This Federal Energy Regulatory Commission (FERC) office
      is responsible for determining if proposed hydropower
      projects are best adapted for public use, ensuring that
      environmental concerns are addressed, and making sure
      that projects comply with applicable laws and regulations.
      The site includes information on the Commission's dam
      safety program, licensing of hydroelectric projects, and on
      FERC�s new Emergency Action Plan Design course.

      For this and other recent additions to the EREN Web site,
      see <http://www.eren.doe.gov/new/whats-new.html>.

      A Closer Look at High Oil Prices

      Crude oil prices have surged above $30 per barrel, due
      largely to reduced output from countries in the Organization
      of Petroleum Exporting Countries (OPEC) and other oil
      exporting countries, according to DOE's Energy Information
      Administration (EIA). The high crude prices are partly to
      blame for a recent spike in the price of home heating oil in
      the Northeast, which depends heavily on heating oil as a
      source of home heating. Also to blame were low inventory
      stocks, exceptionally cold weather, and supply problems due
      to frozen rivers and high winds hindering the arrival of new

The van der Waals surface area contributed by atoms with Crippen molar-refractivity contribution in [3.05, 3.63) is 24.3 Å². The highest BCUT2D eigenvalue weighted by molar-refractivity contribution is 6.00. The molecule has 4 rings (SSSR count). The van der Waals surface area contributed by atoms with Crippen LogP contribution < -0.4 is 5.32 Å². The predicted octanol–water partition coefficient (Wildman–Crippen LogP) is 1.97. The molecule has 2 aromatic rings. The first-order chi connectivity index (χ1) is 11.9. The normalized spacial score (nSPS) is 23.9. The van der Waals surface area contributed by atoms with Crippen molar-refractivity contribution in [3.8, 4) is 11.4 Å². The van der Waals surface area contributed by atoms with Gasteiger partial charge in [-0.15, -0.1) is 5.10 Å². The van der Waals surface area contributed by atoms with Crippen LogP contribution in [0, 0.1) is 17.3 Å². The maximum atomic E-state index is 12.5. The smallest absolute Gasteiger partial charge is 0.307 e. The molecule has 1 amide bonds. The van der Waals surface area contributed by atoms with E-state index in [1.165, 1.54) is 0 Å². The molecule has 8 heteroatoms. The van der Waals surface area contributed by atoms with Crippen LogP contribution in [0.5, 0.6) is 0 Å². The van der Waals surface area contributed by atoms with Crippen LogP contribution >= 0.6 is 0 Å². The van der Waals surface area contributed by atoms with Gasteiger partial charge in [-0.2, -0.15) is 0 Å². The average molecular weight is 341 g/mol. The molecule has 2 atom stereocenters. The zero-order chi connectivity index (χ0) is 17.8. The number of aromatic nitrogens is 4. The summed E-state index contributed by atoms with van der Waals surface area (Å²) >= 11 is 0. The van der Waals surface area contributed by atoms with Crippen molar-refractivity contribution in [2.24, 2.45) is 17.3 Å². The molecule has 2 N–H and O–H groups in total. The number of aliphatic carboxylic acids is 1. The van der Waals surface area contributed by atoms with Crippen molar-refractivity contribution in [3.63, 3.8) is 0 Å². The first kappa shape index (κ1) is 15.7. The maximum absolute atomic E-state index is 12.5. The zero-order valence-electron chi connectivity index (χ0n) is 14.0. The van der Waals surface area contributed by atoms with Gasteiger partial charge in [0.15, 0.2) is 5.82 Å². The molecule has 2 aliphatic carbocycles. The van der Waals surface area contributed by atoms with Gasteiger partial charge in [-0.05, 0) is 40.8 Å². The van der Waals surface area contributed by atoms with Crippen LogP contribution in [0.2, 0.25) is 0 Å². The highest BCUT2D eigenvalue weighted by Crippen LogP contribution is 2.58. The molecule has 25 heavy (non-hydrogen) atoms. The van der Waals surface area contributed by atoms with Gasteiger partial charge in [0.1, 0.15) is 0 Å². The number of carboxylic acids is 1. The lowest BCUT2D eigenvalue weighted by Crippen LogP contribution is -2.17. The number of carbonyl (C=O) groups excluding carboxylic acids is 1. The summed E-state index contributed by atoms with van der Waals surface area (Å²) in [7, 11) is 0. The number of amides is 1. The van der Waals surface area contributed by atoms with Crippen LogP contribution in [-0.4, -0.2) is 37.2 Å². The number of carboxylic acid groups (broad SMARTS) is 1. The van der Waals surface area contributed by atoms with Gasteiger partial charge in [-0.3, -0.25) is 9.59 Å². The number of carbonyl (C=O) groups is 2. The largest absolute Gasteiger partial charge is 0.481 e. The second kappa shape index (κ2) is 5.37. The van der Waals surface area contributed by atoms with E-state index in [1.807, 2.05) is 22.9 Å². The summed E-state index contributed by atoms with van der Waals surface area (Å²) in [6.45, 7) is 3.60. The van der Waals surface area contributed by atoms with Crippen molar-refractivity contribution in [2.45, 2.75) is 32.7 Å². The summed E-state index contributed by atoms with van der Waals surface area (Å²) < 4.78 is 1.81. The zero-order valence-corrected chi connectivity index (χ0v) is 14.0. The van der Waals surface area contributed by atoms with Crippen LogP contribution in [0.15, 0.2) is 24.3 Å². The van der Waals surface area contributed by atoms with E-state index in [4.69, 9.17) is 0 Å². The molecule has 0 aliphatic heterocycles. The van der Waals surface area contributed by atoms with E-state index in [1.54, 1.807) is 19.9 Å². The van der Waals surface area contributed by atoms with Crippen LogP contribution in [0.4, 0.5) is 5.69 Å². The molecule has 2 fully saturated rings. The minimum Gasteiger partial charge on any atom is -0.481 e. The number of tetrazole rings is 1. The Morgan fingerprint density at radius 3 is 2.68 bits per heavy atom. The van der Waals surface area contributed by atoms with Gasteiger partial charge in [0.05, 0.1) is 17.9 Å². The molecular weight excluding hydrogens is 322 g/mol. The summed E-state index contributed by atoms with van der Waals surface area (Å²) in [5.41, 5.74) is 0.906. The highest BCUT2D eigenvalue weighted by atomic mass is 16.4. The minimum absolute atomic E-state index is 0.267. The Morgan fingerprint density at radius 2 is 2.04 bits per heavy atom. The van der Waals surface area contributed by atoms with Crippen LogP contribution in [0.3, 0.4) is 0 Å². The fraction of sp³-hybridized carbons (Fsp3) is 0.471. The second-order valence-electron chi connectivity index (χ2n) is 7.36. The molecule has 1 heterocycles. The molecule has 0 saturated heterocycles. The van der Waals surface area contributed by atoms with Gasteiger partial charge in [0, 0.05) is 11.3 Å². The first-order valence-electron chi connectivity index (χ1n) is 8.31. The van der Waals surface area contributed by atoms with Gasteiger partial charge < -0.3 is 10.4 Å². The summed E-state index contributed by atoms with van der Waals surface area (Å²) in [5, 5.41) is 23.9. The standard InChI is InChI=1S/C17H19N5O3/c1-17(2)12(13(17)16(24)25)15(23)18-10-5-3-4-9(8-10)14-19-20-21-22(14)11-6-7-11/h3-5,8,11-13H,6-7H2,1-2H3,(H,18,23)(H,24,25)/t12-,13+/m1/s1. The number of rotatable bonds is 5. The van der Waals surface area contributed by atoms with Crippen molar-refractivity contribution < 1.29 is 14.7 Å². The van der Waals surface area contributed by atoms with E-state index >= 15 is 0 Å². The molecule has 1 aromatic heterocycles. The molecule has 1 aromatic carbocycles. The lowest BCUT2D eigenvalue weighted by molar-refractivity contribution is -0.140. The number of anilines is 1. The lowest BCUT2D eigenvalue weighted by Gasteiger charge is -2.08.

supplies. In the three weeks between January 17 and
      February 7, New England home heating oil prices rose
      78 cents per gallon, from $1.18 to $1.96. The crude oil market
      has also pushed up gasoline prices, which are expected to
      go higher in spring. For the full story, see the reports and
      testimony on the Petroleum page of EIA Web site:

      To help low-income homeowners cope with the high heating
      oil prices, President Clinton has asked Congress to provide
      an additional $600 million in funds for the Low Income
      Housing Energy Assistance Program, $1 million in loans to
      small businesses, and $19 million in funds for the DOE's
      Weatherization Assistance Program. In a speech on
      Monday, the President noted, "I hope that we will begin a
      discussion about how to make our economy even more
      energy efficient, so we're not so dependent on the ups and
      downs of supplies or so affected by future oil prices." See
      the White House press release at:

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      The Energy Efficiency and Renewable Energy Network (EREN)
      home page is located at <http://www.eren.doe.gov/>.

      If you have questions or comments about this
      newsletter, please contact the editor, Kevin Eber, at